By Teresa Welsh |
Main Street retailers, the backbone of America, stimulate local economies, build communities, and provide good, stable, local jobs. However, these jobs are being threatened by online retailers fighting to preserve an unfair price advantage of as much as 10 percent over brick and mortar retailers.
Local retailers are part of the place we call home. They play an integral part of many civic and charitable organizations and maintain economic stability and our overall quality of life. Online-only retailers have little need or incentive to invest in our cities and towns.
In today's marketplace, the shape of commerce is changing, but the rules remain stuck in 1992—well before the era of the iPad, smart phones, and even home Internet access. Online-only retailers are exempt from collecting sales tax at every point of purchase.
Some argue that online retailing is still a nascent industry, but, in fact, this year alone online sales are expected to grow four times faster than brick and mortar sales. As online retailers exploit an unfair sales tax loophole, communities across the country are hurting and jobs continue to be at risk.
The National Conference of State Legislatures estimates that states will lose $23 billion in uncollected taxes from online sales this year due to the Internet sales tax loophole. As legislators grapple to fill budget gaps, this revenue from taxes that are due would go a long way toward adequately funding essential public services: paving roads, keeping police and firefighters on the job, and providing our children with a quality education.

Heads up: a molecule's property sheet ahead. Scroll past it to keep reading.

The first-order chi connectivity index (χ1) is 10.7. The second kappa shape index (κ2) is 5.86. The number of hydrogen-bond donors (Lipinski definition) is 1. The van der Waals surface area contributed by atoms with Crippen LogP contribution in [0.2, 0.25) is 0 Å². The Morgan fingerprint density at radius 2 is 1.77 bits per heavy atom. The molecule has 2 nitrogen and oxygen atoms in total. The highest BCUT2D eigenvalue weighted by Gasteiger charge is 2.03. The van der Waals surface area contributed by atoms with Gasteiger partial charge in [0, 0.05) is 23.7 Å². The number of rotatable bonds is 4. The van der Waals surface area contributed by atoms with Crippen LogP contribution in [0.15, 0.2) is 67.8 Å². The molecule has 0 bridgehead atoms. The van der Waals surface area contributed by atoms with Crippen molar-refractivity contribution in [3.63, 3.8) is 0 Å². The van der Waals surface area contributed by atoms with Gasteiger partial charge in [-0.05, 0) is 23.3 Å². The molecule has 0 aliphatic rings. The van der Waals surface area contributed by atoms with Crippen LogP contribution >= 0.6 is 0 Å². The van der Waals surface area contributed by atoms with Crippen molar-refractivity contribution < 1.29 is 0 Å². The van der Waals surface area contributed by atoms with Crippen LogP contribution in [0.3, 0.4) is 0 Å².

The Marketplace Fairness Act and the Marketplace Equity Act are two bipartisan bills under consideration in Congress that would help fix this problem. Both proposals simplify the collection process to benefit consumers, retailers and states, while providing an exemption for small online businesses. It's a win-win situation, unless you're a larger online retailer that wants to keep the competitive advantage this tax loophole provides.
The status quo is no longer conducive to a thriving 21st century retail marketplace. A sale is a sale no matter if it happens through the click of a mouse or at a cash register. Congress must act now to modernize our sales tax collection policy to keep pace with the world we live in today. The cost to consumers, states, and Main Street businesses is too great for us to ignore any longer.
About Michael Kercheval President of the International Council of Shopping Centers
Jim DeMint Republican Senator from South Carolina
Adam Thierer Senior Research Fellow for the Mercatus Center at George Mason University
Andrew Moylan Vice President of Government Affairs for the National Taxpayers Union
Neil Niman Associate Professor of Economics at the University of New Hampshire
Sandy Kennedy President of the Retail Industry Leaders Association
Michael Mazerov Senior Fellow at the Center on Budget and Policy Priorities.